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  • Timor Sea Treaty – Joint Petroleum Development Area instructions 2018

    Who should use these instructions?



    This information may not apply to the current year. Check the content carefully to ensure it is applicable to your circumstances.

    End of attention

    Use these instructions if you have earned income for performing work or services in the Joint Petroleum Development Area (JPDA) as defined in the Timor Sea Treaty (the treaty).

    To ensure you fill in your tax return correctly, either use these instructions yourself or give them to your registered tax agent.


    The treaty was signed on 20 May 2002 and applies from that date.

    The treaty is an agreement between Australia and Timor-Leste (formerly East Timor) which creates the JPDA. It provides the framework for how the petroleum resources within the JPDA are to be shared. The treaty grants 90% of the petroleum resources to Timor-Leste and 10% to Australia.

    Source of income

    The treaty specifies that for the purposes of the tax laws of Australia and Timor-Leste, the JPDA is deemed to be part of Australia and Timor-Leste. Therefore, income derived from working in the JPDA is sourced in both Australia and Timor-Leste.

    The effect of the treaty is that:

    • Australian residents are taxed on their total JPDA income at resident rates of tax, with a foreign income tax offset allowed for the lesser of the  
      • Australian tax payable on the net assessable JPDA income (see note), and
      • tax paid to Timor-Leste
    • residents of Timor-Leste are taxed on 10% of their net assessable JPDA income (see note) at foreign resident rates of tax
    • residents of countries other than Australia and Timor-Leste are taxed on their total JPDA income at foreign resident rates of tax, with a tax offset allowed equal to 90% of the Australian tax payable on their net assessable JPDA income (see note).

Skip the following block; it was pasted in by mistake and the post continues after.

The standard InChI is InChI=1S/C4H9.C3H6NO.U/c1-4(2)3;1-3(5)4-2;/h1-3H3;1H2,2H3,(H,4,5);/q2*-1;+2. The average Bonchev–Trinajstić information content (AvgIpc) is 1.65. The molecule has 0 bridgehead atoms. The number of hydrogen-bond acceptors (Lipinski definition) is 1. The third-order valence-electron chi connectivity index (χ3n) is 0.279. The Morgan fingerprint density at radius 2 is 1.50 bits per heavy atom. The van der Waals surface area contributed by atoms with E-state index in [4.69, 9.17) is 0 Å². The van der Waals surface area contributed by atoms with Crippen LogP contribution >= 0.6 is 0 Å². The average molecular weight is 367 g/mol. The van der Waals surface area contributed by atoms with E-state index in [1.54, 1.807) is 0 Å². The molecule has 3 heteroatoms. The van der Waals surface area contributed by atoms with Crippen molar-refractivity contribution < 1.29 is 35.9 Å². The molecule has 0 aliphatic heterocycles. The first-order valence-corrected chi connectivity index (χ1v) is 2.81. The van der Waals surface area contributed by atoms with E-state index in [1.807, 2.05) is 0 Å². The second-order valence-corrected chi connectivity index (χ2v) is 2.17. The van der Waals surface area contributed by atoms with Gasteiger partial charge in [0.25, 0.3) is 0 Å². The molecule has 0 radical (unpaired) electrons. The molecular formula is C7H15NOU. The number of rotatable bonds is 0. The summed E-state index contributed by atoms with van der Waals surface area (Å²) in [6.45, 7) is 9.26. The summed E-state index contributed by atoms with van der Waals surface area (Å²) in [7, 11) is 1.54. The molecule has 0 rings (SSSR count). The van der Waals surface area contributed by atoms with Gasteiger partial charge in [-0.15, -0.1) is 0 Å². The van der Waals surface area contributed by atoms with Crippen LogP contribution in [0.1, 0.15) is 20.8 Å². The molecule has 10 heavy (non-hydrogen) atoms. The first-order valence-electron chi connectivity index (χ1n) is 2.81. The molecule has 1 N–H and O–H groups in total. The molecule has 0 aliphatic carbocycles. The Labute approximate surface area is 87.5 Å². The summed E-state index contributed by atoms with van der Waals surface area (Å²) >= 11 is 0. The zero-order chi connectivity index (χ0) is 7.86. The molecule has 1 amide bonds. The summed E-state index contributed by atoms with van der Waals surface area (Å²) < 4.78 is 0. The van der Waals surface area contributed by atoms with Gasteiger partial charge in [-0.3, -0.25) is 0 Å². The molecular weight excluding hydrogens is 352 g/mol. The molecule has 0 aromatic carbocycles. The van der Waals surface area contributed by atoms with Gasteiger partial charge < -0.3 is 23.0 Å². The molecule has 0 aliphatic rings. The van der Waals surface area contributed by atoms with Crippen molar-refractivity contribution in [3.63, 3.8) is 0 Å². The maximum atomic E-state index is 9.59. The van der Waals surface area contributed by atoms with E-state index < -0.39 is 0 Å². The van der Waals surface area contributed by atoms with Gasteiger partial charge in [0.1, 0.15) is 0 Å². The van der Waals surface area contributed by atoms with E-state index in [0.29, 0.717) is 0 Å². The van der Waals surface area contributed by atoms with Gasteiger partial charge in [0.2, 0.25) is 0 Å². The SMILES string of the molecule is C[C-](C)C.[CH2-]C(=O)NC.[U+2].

Note: Net assessable JPDA income is assessable JPDA income less allowable deductions relating to that income.

    Residency status

    Residency status is determined by the laws of each country.

    Generally, we consider you to be an Australian resident for tax purposes if you have:

    • always lived in Australia or you have come to Australia and live here permanently, or
    • been in Australia for more than six months during the income year (unless your usual home is overseas and you do not intend to live in Australia).

    The standards we use to determine residency status are not the same as those used by the Department of Immigration and Border Protection.

    In limited circumstances you may be considered to be a resident of both Australia and Timor-Leste. The treaty contains rules to determine the country in which you are a resident solely for the purposes of the treaty.

    If you are not sure of your residency status, see Work out your residency status for tax purposes or phone 13 28 61.

    Zone tax offset

    The JPDA does not qualify as a remote or isolated area of Australia for purposes of the zone tax offset.

    Last modified: 31 May 2018QC 55257